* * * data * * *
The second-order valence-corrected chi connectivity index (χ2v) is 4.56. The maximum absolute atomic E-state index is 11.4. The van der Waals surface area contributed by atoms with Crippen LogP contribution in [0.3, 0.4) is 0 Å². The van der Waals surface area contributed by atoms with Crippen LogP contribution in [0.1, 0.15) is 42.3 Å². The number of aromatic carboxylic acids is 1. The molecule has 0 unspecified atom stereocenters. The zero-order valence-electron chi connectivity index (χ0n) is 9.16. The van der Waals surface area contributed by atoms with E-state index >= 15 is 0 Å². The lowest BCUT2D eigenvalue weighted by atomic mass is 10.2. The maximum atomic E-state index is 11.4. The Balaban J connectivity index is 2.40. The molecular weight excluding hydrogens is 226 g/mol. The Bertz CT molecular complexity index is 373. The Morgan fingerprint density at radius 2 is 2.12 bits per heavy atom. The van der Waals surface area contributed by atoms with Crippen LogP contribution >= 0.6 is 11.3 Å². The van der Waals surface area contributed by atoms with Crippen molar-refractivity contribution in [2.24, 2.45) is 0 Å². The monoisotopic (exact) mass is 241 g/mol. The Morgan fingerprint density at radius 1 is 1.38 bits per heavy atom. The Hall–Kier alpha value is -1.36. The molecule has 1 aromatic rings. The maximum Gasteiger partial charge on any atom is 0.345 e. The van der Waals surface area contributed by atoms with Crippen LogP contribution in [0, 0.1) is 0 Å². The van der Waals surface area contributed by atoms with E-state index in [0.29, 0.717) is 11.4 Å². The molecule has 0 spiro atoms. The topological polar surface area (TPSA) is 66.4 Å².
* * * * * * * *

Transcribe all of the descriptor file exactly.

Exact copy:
The second-order valence-corrected chi connectivity index (χ2v) is 4.56. The maximum absolute atomic E-state index is 11.4. The van der Waals surface area contributed by atoms with Crippen LogP contribution in [0.3, 0.4) is 0 Å². The van der Waals surface area contributed by atoms with Crippen LogP contribution in [0.1, 0.15) is 42.3 Å². The number of aromatic carboxylic acids is 1. The molecule has 0 unspecified atom stereocenters. The zero-order valence-electron chi connectivity index (χ0n) is 9.16. The van der Waals surface area contributed by atoms with E-state index >= 15 is 0 Å². The lowest BCUT2D eigenvalue weighted by atomic mass is 10.2. The maximum atomic E-state index is 11.4. The Balaban J connectivity index is 2.40. The molecular weight excluding hydrogens is 226 g/mol. The Bertz CT molecular complexity index is 373. The Morgan fingerprint density at radius 2 is 2.12 bits per heavy atom. The van der Waals surface area contributed by atoms with Crippen LogP contribution >= 0.6 is 11.3 Å². The van der Waals surface area contributed by atoms with Crippen molar-refractivity contribution in [2.24, 2.45) is 0 Å². The monoisotopic (exact) mass is 241 g/mol. The Morgan fingerprint density at radius 1 is 1.38 bits per heavy atom. The Hall–Kier alpha value is -1.36. The molecule has 1 aromatic rings. The maximum Gasteiger partial charge on any atom is 0.345 e. The van der Waals surface area contributed by atoms with Crippen LogP contribution in [0, 0.1) is 0 Å². The van der Waals surface area contributed by atoms with E-state index in [0.29, 0.717) is 11.4 Å². The molecule has 0 spiro atoms. The topological polar surface area (TPSA) is 66.4 Å².